|Name||Tysoe CofE Primary School|
|Ofsted Inspection Rating||Good|
|Inspection Date||25 September 2019|
|Address||School Lane, Tysoe, Warwick, Warwickshire, CV35 0SH|
|Religious Character||Church of England|
|Number of Pupils||128 (40% boys 60% girls)|
|Number of Pupils per Teacher||22.2|
|Percentage Free School Meals||3.1%|
|Percentage English is Not First Language||3.1%|
|Pupils with SEN Support||9.4%|
|Catchment Area Information Available||Yes, our catchment area data is FREE|
|Last Distance Offered Information Available||No|
Tysoe CofE Primary School continues to be a good school.
What is it like to attend this school?
This is a school at the heart of its community. It is itself a welcoming and friendly community of pupils and staff. Staff know pupils well and care for them. They deal with problems, such as bullying, quickly and effectively. Pupils feel safe and secure. They enjoy coming to school.
Staff expect pupils to do their best and pupils rise to these high expectations. Pupils are eager and keen to learn. They behave well and are considerate of each other’s views. Older pupils are excellent role models for younger pupils. For example, pupils in Years 5 and 6 listen to younger pupils read and talk to them about their reading books. Pupils in Reception and Year 1 quickly become confident readers.
Teachers plan learning well in almost all subjects and pupils achieve well as a result. For example, in mathematics pupils understand new ideas. They solve problems and can explain their reasoning. Similarly, pupils’ knowledge of artistic techniques grows from year to year. In all classes, they produce impressive pieces of art.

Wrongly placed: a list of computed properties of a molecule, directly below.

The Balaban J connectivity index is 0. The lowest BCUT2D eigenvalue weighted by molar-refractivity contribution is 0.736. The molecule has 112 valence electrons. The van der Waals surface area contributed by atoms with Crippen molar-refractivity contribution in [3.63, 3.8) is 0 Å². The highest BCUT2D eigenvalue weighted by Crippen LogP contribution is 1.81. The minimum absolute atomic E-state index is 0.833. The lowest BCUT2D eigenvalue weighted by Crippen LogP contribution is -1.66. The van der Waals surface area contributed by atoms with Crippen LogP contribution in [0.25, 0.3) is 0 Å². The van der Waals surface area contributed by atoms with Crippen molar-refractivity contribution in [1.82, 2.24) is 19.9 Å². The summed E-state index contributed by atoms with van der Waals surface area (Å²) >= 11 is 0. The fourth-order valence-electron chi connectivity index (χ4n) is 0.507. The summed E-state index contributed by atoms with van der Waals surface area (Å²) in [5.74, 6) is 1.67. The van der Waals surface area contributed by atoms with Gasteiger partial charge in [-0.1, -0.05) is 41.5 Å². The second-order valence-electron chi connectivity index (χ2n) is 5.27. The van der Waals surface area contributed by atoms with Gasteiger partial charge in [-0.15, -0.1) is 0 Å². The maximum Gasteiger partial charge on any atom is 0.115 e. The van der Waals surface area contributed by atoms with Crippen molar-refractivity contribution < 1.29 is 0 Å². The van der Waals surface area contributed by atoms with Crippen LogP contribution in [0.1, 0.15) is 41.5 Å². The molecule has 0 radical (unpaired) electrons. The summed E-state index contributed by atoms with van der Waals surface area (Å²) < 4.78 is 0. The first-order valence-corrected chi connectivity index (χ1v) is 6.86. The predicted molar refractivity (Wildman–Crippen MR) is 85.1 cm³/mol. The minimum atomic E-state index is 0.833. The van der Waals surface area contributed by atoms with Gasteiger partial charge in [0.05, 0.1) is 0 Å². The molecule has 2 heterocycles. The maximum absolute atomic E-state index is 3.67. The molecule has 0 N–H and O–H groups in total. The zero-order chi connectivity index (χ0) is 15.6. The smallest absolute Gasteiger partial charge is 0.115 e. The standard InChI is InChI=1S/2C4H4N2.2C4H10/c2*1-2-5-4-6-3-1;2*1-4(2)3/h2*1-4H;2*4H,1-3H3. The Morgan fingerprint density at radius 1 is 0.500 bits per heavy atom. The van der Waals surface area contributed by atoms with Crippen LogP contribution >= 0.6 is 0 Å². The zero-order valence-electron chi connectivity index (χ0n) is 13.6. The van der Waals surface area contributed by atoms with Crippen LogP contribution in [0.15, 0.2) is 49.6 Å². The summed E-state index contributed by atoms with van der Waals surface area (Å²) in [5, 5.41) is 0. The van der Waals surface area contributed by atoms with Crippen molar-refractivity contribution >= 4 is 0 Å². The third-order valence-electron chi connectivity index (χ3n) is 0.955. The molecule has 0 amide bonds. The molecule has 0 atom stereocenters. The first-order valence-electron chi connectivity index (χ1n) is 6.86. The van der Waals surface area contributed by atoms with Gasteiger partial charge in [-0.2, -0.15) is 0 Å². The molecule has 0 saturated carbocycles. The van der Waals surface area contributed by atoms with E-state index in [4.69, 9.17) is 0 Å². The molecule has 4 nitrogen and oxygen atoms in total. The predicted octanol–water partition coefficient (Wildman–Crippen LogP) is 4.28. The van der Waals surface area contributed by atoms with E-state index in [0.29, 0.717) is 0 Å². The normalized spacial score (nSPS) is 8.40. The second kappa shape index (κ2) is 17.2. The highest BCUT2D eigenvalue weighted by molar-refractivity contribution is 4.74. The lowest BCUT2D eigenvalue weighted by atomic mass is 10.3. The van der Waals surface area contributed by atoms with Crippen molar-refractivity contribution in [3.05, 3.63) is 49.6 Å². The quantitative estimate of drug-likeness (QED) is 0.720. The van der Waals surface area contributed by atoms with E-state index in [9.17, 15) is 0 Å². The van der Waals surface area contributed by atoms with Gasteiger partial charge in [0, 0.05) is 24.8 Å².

Parents and pupils value the school’s wide range of after-school clubs and off-site visits. These contribute well to pupils’ spiritual, moral, social and cultural development.
What does the school do well and what does it need to do better?
All pupils study a broad range of subjects. Leaders plan pupils’ learning well in almost all subjects. Pupils remember what they have been taught and their knowledge builds well from year to year. This is especially the case in English, mathematics, science, history and art. Pupils’ learning builds less well in a few subjects, including geography and computing. Leaders are aware of this.
Staff place a very high priority on reading throughout the school. From the start of Reception, teachers provide expert teaching of letters and the sounds they make. They make sure that the books that pupils read match the letters and sounds that pupils know.Staff and older pupils encourage younger pupils to read. So, pupils in Reception and Year 1 become confident readers who enjoy reading a wide variety of books. Pupils continue to be enthusiastic readers as they move through the school.
Teachers know their subjects well. They work closely together and support each other in areas where they are less confident. They explain new ideas in ways that pupils understand. They take pupils’ needs into account when planning learning. Pupils with special educational needs and/or disabilities (SEND) are supported well.
The school provides many opportunities for pupils beyond the subjects they study. There are close links with local community. For example, pupils and parents celebrate harvest, Easter and Christmas in the parish church. Pupils visit the community orchard. Local authors and artists visit the school. Pupils enthusiastically take part in many after-school clubs. Here, they learn the trombone, play sports and produce beautiful artwork. Learning often takes pupils away from the school. For example, pupils visit the theatre, a Roman villa and a butterfly farm. Many pupils told inspectors how much they enjoyed recent residential visits. Together, these experiences provide well for pupils’ broader development.